I work in the IT industry so I own and have access to smart phones, tablets, laptops, and I own gaming PCs.

    But what I wanted was a general purpose, family friendly (wife and grandkids) PC.
    While I understand it's currently fashionable to bash Windows 8, it actually is a very good OS and combined with the XPS 27 Touch (XPS 2720) this makes for a great system.

    While the system was certainly ok as it came out of the box, I still upgraded the 32GB mSATA SSD (used for caching) to a Plextor 256GB mSATA. Now instead of just caching I have a 256GB SSD used to install the entire OS leaving the 2TB drive for data.

    It's funny, because the only people that seem to bash Windows 8 are people in the industry that have a stake in the ground for Apple or Linux (normal Microsoft bashers) or people tied to the legacy Windows desktop for some reason.

    When folks that are not already wedded to one OS or another (for whatever reason) are introduced to Windows 8, there is very little or no complaining. Sure it's different, but really no big problem. I show them that there is no need for a start button, and that everything is already right on the screen, the response is Ah ok that's great.

    For my wife, my mother, and my grandkids it was not much of a transition at all. They weren't big computer users in the first place. For my daughter (2nd grade teacher) and my granddaughter (2nd year college student) these two are a bit more computer savvy and had a few more questions, then it was business as usual. And they all thought the active tiles were a hit.

    Meanwhile back to the XPS 27 Touch:
    The only thing I wish Dell had done is to have included the TV-tuner that was included in the previous version, the XPS One 27. Yeah the names are that close.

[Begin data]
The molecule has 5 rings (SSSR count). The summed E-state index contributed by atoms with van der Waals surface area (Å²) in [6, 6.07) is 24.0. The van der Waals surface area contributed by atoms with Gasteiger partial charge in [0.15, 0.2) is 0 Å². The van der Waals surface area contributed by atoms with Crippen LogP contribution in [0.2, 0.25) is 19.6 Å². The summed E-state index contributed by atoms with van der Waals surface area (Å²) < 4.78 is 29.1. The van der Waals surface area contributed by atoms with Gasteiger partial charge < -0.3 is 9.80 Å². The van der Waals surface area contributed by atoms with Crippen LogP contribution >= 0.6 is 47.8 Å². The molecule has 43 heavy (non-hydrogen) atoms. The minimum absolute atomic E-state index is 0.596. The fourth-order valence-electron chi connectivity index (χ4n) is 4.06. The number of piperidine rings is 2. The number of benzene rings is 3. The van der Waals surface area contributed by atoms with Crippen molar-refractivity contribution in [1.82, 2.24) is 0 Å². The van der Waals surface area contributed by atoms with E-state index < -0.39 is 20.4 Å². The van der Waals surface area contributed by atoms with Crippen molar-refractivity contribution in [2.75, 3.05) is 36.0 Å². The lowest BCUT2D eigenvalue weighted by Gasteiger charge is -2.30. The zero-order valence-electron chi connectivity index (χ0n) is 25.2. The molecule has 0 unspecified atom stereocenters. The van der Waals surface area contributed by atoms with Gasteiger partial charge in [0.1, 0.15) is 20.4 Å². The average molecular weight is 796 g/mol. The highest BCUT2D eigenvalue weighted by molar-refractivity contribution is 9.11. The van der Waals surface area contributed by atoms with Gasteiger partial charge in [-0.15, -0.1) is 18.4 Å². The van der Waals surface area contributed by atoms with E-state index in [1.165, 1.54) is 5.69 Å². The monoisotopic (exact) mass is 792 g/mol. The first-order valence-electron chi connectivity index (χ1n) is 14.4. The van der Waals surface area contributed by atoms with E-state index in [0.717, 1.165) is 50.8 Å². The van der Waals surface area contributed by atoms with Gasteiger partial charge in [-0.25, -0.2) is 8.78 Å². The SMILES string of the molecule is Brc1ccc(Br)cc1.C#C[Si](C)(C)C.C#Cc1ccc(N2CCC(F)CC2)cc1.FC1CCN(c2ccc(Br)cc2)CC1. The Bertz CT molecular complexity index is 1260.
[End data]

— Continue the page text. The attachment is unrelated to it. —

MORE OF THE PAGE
All-in-all or rather all-in-one, this is actually a very fun machine. The display is amazing, not only in what you see, but also the way you can position it, makes it a very easy and convenient PC to use.

    For those of you that will allow yourself to get past the legacy way of computing, I believe you will find Windows 8 not that bad. And you will also find this PC a very fun machine to use.

    For those of you that insist on staying where you are (computing wise), I wish you well, although my guess is that you haven't really tried Window 8 or maybe just a few minutes and gave up.
    tonyman262
    • So when you say "You work in the IT industry"...

      ... Do you mean in Dell's advertizing department?
      Zogg
      • No I don't work for Dell

        Actually I'm a Cisco Trainer, a contractor. In a previous life I was an electronic technician and worked out at the Nevada test site.

        I mention this only to show my interest in electronics and tinkering, hence the need to upgrade a machine that was obviously designed not to need it.
        tonyman262
      • What is wrong with people....